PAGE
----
Why Some Gave Significant Cash To Deval Patrick’s Presidential Campaign

Printed from: https://newbostonpost.com/2020/02/26/why-some-gave-significant-cash-to-deval-patricks-presidential-campaign/

Former Massachusetts Governor Deval Patrick’s presidential campaign did not go very far. But he raised an impressive amount of money for it.

The Democrat started his campaign with an announcement on November 14, never rose in the polls, and dropped out after getting less than one-half of 1 percent of the vote in the New Hampshire primary on February 11 – 58 days later.

From the outside, Patrick had slim odds of earning his party’s nomination. Shortly after he announced his run, Patrick acknowledged that, using a common football expression that refers to a Roman Catholic prayer and a desperate long pass toward the end zone at the end of a game.

At the time, according to The Week, Patrick said, “I recognize running for president is a [title of prayer] under any circumstances, but this is a [title of prayer] from two stadiums over.”

Even so, Patrick attracted hefty donations during the fourth quarter of 2019. In the final six weeks of the year, he raised $2.2 million, including $1.1 million from Massachusetts residents.

That was more than any other candidate raised in the Bay State in the final three months of the year – including the state’s sitting senior U.S. senator, Elizabeth Warren, who is a top-five Democratic candidate and has been since the beginning.

In the fourth quarter of 2019, Warren raised $21.2 million nationally, just over $1 million of which came from the Bay State, according to FEC filings.

Patrick raised this money despite having fewer than 1,500 donors on his Deval For All page on the Federal Election Commission’s web site. (Reports for donors from the first quarter of 2020 have yet to be announced.)

Notable donors to Patrick’s campaign include billionaire investor Seth Klarman ($5,600), Boston Red Sox chief executive officer Sam Kennedy ($2,800), Boston Celtics co-owner Stephen Pagliuca ($2,800), former U.S. ambassador to Japan Caroline Kennedy ($1,000), and Byron Allen ($5,600), chief executive officer of the U.S. television production company Entertainment Studios.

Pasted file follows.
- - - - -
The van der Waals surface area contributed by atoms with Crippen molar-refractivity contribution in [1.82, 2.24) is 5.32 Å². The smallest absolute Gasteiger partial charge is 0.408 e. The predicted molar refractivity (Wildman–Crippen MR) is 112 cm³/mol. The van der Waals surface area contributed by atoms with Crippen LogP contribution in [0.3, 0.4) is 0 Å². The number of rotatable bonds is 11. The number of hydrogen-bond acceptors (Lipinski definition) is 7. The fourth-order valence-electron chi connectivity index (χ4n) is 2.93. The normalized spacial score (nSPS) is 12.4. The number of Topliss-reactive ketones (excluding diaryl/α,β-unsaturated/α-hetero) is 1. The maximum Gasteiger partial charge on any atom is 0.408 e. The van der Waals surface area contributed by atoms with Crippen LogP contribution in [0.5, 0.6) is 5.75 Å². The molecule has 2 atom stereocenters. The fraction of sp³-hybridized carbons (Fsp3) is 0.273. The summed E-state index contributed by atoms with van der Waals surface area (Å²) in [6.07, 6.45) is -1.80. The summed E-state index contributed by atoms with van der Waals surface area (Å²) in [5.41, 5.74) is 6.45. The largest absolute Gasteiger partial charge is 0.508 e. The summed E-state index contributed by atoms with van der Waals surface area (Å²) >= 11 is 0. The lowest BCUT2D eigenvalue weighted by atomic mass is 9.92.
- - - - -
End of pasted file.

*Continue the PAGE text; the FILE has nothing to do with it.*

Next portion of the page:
Pagliuca also serves as the co-chairman of Bain Capital, Patrick’s more recent employer, according to Patrick’s LinkedIn page.

If Patrick was such a longshot, why did people donate to his campaign?

New Boston Post tracked down and contacted 40 Patrick donors to ask about their campaign contributions. A handful responded.

Phillip L. Clay, former chancellor of the Massachusetts Institute of Technology, said he donated $250 to the Patrick campaign in December 2019 because of a personal connection.

“Deval is a friend and highly qualified,” he told New Boston Post in an email message.

Another MIT employee, Robert Stoner, who serves as the Deputy Director for Science and Technology for the MIT Energy Initiative, said he met Patrick during the former governor’s tenure as a visiting fellow at the school. However, he said, the main impetus for contributing $1,100 to Patrick’s campaign in 2019 was Patrick’s electability.

“I liked his plan to set up a social venture fund at Bain, and was delighted to see him enter the race for the Democratic nomination in November,” Stoner said in an email message to New Boston Post.

Stoner said Patrick was a formidable candidate, given his experience and his skills, and stood out from the pack of Democratic contenders.

“I’m not thrilled with the other candidates. I’ve also given Pete some money,” Stoner said, referring to former South Bend mayor Pete Buttagieg, “but have trouble picturing him, or any of the others — with the exception of Bloomberg — in a head to head race with Trump. I felt Deval had the experience, intellect and platform to have won the nomination and general election.”

Stoner argues that Patrick deserved more than he got.

“The press should have given him more attention, and he should have been more aggressive, and perhaps provocative, about getting covered,” Stoner said. “From here on in, I’ll continue speaking favorably about Pete and offering advice to his campaign about energy, economic development and climate, but I’ll be supporting Mike Bloomberg as long as he’s in the race. We’ve got to win.”

Not everyone’s connection was personal. Joshua Davis, an attorney at Goulston & Storrs, a Boston law firm, liked what he saw from Patrick as governor of Massachusetts, which explains why he donated $1,006.90 in the fourth quarter of 2019.

“I gave to Governor Patrick because I believe he would be a great president,” he wrote in an email message. “We spend too much time thinking about who is likely to win or who has momentum and not nearly enough time thinking about the qualities that would make a great leader. Governor Patrick has a broad vision of the country and its core values. Moreover, he is a great orator — capable of persuading, advocation and calling all of us to our best selves. Finally, he is a proven leader — as a civil rights lawyer, in business and as governor. This collection of qualities made him, I thought, the best possible president among the candidates.”

Patrick was one of four Massachusetts candidates to run for president in this election cycle and the second to drop out of the race. Previously, Democratic U.S. Representative Seth Moulton dropped out of the race in August 2019.

Warren is still in the race on the Democratic side and former Massachusetts Governor Bill Weld is still in the race on the Republican side.